Sappho’s thrilling lyric verse has been unremittingly popular for more than 2,600 years—certainly a record for poetry of any kind—and love for her art only increases as time goes on. Though her extant work consists only of a collection of fragments and a handful of complete poems, her mystique endures to be discovered anew by each generation, and to inspire new efforts at bringing the spirit of her Greek words faithfully into English. In the past, translators have taken two basic approaches to Sappho: either very literally translating only the words in the fragments, or taking the liberty of reconstructing the missing parts. Willis Barnstone has taken a middle course, in which he remains faithful to the words of the fragments, only very judiciously filling in a word or phrase in cases where the meaning is obvious. This edition includes extensive notes and a special section of “Testimonia”: appreciations of Sappho in the words of ancient writers from Plato to Plutarch. Also included are a glossary of all the figures mentioned in the poems, and suggestions for further reading.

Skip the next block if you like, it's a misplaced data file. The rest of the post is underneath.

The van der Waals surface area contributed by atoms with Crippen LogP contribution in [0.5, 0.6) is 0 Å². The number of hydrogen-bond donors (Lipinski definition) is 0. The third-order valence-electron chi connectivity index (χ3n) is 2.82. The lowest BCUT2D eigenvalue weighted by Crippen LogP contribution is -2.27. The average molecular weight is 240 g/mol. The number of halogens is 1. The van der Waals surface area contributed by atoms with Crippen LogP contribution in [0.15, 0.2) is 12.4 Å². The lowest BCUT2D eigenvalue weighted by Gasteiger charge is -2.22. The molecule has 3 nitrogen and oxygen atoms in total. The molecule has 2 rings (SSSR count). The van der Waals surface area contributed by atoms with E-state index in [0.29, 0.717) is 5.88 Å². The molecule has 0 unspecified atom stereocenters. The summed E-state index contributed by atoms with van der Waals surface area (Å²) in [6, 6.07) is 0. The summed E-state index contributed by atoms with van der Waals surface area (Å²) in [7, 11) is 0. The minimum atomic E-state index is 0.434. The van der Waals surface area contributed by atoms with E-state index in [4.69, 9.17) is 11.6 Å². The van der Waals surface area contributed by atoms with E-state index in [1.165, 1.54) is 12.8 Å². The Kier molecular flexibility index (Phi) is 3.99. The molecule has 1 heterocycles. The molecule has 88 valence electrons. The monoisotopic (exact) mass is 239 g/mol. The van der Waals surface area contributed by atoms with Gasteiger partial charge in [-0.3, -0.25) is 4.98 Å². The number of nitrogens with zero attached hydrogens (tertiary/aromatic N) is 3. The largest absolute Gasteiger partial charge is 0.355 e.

Literature-Fiction, History-Criticism, Movements-Periods, Medieval,